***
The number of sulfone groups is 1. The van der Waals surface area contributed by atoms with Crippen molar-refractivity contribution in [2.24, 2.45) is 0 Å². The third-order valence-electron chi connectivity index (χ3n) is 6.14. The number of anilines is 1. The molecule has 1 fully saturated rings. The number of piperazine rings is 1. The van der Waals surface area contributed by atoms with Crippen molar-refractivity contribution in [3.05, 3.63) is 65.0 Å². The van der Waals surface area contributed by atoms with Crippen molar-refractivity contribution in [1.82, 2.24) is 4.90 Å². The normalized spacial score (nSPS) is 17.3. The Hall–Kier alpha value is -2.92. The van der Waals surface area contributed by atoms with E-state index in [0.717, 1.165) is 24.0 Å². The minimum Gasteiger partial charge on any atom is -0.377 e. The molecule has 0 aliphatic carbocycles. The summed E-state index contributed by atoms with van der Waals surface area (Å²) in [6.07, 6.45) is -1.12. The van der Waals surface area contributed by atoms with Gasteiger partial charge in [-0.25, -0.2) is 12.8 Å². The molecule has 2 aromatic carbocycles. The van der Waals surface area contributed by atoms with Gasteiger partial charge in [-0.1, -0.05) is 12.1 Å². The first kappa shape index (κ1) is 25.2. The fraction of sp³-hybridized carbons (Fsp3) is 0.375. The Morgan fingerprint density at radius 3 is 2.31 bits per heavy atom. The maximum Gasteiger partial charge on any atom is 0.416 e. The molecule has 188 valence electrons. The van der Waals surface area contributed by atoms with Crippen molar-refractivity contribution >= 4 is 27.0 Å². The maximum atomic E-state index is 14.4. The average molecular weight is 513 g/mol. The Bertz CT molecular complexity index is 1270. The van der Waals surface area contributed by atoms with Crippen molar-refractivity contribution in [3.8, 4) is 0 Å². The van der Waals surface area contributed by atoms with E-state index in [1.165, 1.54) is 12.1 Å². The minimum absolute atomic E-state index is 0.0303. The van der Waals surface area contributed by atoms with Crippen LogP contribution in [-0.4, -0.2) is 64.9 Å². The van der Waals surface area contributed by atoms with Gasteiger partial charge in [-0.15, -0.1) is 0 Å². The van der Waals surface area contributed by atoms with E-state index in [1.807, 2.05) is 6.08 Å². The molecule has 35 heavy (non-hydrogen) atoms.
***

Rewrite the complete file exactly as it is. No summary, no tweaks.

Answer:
The number of sulfone groups is 1. The van der Waals surface area contributed by atoms with Crippen molar-refractivity contribution in [2.24, 2.45) is 0 Å². The third-order valence-electron chi connectivity index (χ3n) is 6.14. The number of anilines is 1. The molecule has 1 fully saturated rings. The number of piperazine rings is 1. The van der Waals surface area contributed by atoms with Crippen molar-refractivity contribution in [3.05, 3.63) is 65.0 Å². The van der Waals surface area contributed by atoms with Crippen molar-refractivity contribution in [1.82, 2.24) is 4.90 Å². The normalized spacial score (nSPS) is 17.3. The Hall–Kier alpha value is -2.92. The van der Waals surface area contributed by atoms with E-state index in [0.717, 1.165) is 24.0 Å². The minimum Gasteiger partial charge on any atom is -0.377 e. The molecule has 0 aliphatic carbocycles. The summed E-state index contributed by atoms with van der Waals surface area (Å²) in [6.07, 6.45) is -1.12. The van der Waals surface area contributed by atoms with Gasteiger partial charge in [-0.25, -0.2) is 12.8 Å². The molecule has 2 aromatic carbocycles. The van der Waals surface area contributed by atoms with Gasteiger partial charge in [-0.1, -0.05) is 12.1 Å². The first kappa shape index (κ1) is 25.2. The fraction of sp³-hybridized carbons (Fsp3) is 0.375. The Morgan fingerprint density at radius 3 is 2.31 bits per heavy atom. The maximum Gasteiger partial charge on any atom is 0.416 e. The molecule has 188 valence electrons. The van der Waals surface area contributed by atoms with Crippen molar-refractivity contribution >= 4 is 27.0 Å². The maximum atomic E-state index is 14.4. The average molecular weight is 513 g/mol. The Bertz CT molecular complexity index is 1270. The van der Waals surface area contributed by atoms with Crippen molar-refractivity contribution in [3.8, 4) is 0 Å². The van der Waals surface area contributed by atoms with E-state index in [1.165, 1.54) is 12.1 Å². The minimum absolute atomic E-state index is 0.0303. The van der Waals surface area contributed by atoms with Crippen LogP contribution in [-0.4, -0.2) is 64.9 Å². The van der Waals surface area contributed by atoms with Gasteiger partial charge in [-0.15, -0.1) is 0 Å². The van der Waals surface area contributed by atoms with E-state index in [1.807, 2.05) is 6.08 Å². The molecule has 35 heavy (non-hydrogen) atoms.